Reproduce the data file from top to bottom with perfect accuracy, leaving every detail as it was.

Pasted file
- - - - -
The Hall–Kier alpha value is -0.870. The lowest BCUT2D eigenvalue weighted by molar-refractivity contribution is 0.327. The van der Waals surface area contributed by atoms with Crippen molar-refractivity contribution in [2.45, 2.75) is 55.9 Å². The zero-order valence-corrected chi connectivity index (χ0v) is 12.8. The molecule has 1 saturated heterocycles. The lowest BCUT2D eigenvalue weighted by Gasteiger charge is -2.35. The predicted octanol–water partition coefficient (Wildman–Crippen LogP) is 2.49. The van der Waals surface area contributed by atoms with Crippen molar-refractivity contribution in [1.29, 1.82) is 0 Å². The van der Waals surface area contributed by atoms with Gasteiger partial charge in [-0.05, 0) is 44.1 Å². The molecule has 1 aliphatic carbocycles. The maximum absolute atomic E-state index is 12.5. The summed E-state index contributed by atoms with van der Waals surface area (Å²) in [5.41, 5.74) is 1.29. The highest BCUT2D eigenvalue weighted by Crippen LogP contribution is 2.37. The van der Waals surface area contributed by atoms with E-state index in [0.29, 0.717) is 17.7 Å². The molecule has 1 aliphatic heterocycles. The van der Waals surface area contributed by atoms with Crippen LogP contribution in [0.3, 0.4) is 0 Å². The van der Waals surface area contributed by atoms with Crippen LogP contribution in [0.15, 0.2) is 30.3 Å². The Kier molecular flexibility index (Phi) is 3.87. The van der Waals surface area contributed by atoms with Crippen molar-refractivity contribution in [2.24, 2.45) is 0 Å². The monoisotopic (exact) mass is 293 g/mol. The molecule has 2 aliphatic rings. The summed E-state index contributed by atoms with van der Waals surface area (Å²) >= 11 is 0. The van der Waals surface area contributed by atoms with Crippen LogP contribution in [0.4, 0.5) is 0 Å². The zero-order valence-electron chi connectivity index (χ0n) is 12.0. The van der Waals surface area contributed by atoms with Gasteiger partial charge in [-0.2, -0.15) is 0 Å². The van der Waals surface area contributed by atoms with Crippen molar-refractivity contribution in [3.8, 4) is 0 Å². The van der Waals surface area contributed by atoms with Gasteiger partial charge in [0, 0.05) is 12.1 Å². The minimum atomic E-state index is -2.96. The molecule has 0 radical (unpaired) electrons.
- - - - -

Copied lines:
The Hall–Kier alpha value is -0.870. The lowest BCUT2D eigenvalue weighted by molar-refractivity contribution is 0.327. The van der Waals surface area contributed by atoms with Crippen molar-refractivity contribution in [2.45, 2.75) is 55.9 Å². The zero-order valence-corrected chi connectivity index (χ0v) is 12.8. The molecule has 1 saturated heterocycles. The lowest BCUT2D eigenvalue weighted by Gasteiger charge is -2.35. The predicted octanol–water partition coefficient (Wildman–Crippen LogP) is 2.49. The van der Waals surface area contributed by atoms with Crippen molar-refractivity contribution in [1.29, 1.82) is 0 Å². The van der Waals surface area contributed by atoms with Gasteiger partial charge in [-0.05, 0) is 44.1 Å². The molecule has 1 aliphatic carbocycles. The maximum absolute atomic E-state index is 12.5. The summed E-state index contributed by atoms with van der Waals surface area (Å²) in [5.41, 5.74) is 1.29. The highest BCUT2D eigenvalue weighted by Crippen LogP contribution is 2.37. The van der Waals surface area contributed by atoms with E-state index in [0.29, 0.717) is 17.7 Å². The molecule has 1 aliphatic heterocycles. The van der Waals surface area contributed by atoms with Crippen LogP contribution in [0.3, 0.4) is 0 Å². The van der Waals surface area contributed by atoms with Crippen LogP contribution in [0.15, 0.2) is 30.3 Å². The Kier molecular flexibility index (Phi) is 3.87. The van der Waals surface area contributed by atoms with Crippen molar-refractivity contribution in [2.24, 2.45) is 0 Å². The monoisotopic (exact) mass is 293 g/mol. The molecule has 2 aliphatic rings. The summed E-state index contributed by atoms with van der Waals surface area (Å²) >= 11 is 0. The van der Waals surface area contributed by atoms with Crippen LogP contribution in [0.4, 0.5) is 0 Å². The zero-order valence-electron chi connectivity index (χ0n) is 12.0. The van der Waals surface area contributed by atoms with Gasteiger partial charge in [-0.2, -0.15) is 0 Å². The van der Waals surface area contributed by atoms with Crippen molar-refractivity contribution in [3.8, 4) is 0 Å². The van der Waals surface area contributed by atoms with Gasteiger partial charge in [0, 0.05) is 12.1 Å². The minimum atomic E-state index is -2.96. The molecule has 0 radical (unpaired) electrons.